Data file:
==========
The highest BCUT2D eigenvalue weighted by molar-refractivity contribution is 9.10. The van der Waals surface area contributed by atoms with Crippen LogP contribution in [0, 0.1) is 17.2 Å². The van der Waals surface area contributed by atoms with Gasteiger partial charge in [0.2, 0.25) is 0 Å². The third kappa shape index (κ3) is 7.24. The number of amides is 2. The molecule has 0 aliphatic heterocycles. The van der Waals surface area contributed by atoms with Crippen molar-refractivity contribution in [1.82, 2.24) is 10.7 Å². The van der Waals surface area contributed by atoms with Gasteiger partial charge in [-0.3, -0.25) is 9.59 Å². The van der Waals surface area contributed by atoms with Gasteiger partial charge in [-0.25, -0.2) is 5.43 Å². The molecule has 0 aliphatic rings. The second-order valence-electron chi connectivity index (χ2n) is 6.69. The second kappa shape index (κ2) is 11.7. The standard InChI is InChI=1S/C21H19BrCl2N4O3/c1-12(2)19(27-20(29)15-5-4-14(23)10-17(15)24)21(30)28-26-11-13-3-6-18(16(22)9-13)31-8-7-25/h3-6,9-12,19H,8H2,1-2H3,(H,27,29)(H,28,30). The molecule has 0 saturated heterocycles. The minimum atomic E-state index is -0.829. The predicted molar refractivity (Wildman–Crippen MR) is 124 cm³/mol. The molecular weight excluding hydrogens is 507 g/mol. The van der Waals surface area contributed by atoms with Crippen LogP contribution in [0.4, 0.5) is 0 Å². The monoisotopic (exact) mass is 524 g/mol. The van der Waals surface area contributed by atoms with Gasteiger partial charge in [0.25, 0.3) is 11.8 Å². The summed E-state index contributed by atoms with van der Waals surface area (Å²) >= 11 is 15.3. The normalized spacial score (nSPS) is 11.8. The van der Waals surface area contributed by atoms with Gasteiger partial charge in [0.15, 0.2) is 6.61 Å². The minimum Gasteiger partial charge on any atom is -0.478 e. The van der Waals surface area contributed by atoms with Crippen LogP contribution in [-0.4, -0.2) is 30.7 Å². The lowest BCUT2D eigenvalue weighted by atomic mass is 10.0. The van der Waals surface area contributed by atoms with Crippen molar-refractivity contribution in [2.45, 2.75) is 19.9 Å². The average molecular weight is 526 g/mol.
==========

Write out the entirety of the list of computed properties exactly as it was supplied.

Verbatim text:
The highest BCUT2D eigenvalue weighted by molar-refractivity contribution is 9.10. The van der Waals surface area contributed by atoms with Crippen LogP contribution in [0, 0.1) is 17.2 Å². The van der Waals surface area contributed by atoms with Gasteiger partial charge in [0.2, 0.25) is 0 Å². The third kappa shape index (κ3) is 7.24. The number of amides is 2. The molecule has 0 aliphatic heterocycles. The van der Waals surface area contributed by atoms with Crippen molar-refractivity contribution in [1.82, 2.24) is 10.7 Å². The van der Waals surface area contributed by atoms with Gasteiger partial charge in [-0.3, -0.25) is 9.59 Å². The van der Waals surface area contributed by atoms with Gasteiger partial charge in [-0.25, -0.2) is 5.43 Å². The molecule has 0 aliphatic rings. The second-order valence-electron chi connectivity index (χ2n) is 6.69. The second kappa shape index (κ2) is 11.7. The standard InChI is InChI=1S/C21H19BrCl2N4O3/c1-12(2)19(27-20(29)15-5-4-14(23)10-17(15)24)21(30)28-26-11-13-3-6-18(16(22)9-13)31-8-7-25/h3-6,9-12,19H,8H2,1-2H3,(H,27,29)(H,28,30). The molecule has 0 saturated heterocycles. The minimum atomic E-state index is -0.829. The predicted molar refractivity (Wildman–Crippen MR) is 124 cm³/mol. The molecular weight excluding hydrogens is 507 g/mol. The van der Waals surface area contributed by atoms with Crippen LogP contribution in [0.4, 0.5) is 0 Å². The monoisotopic (exact) mass is 524 g/mol. The van der Waals surface area contributed by atoms with Gasteiger partial charge in [0.25, 0.3) is 11.8 Å². The summed E-state index contributed by atoms with van der Waals surface area (Å²) >= 11 is 15.3. The normalized spacial score (nSPS) is 11.8. The van der Waals surface area contributed by atoms with Gasteiger partial charge in [0.15, 0.2) is 6.61 Å². The minimum Gasteiger partial charge on any atom is -0.478 e. The van der Waals surface area contributed by atoms with Crippen LogP contribution in [-0.4, -0.2) is 30.7 Å². The lowest BCUT2D eigenvalue weighted by atomic mass is 10.0. The van der Waals surface area contributed by atoms with Crippen molar-refractivity contribution in [2.45, 2.75) is 19.9 Å². The average molecular weight is 526 g/mol.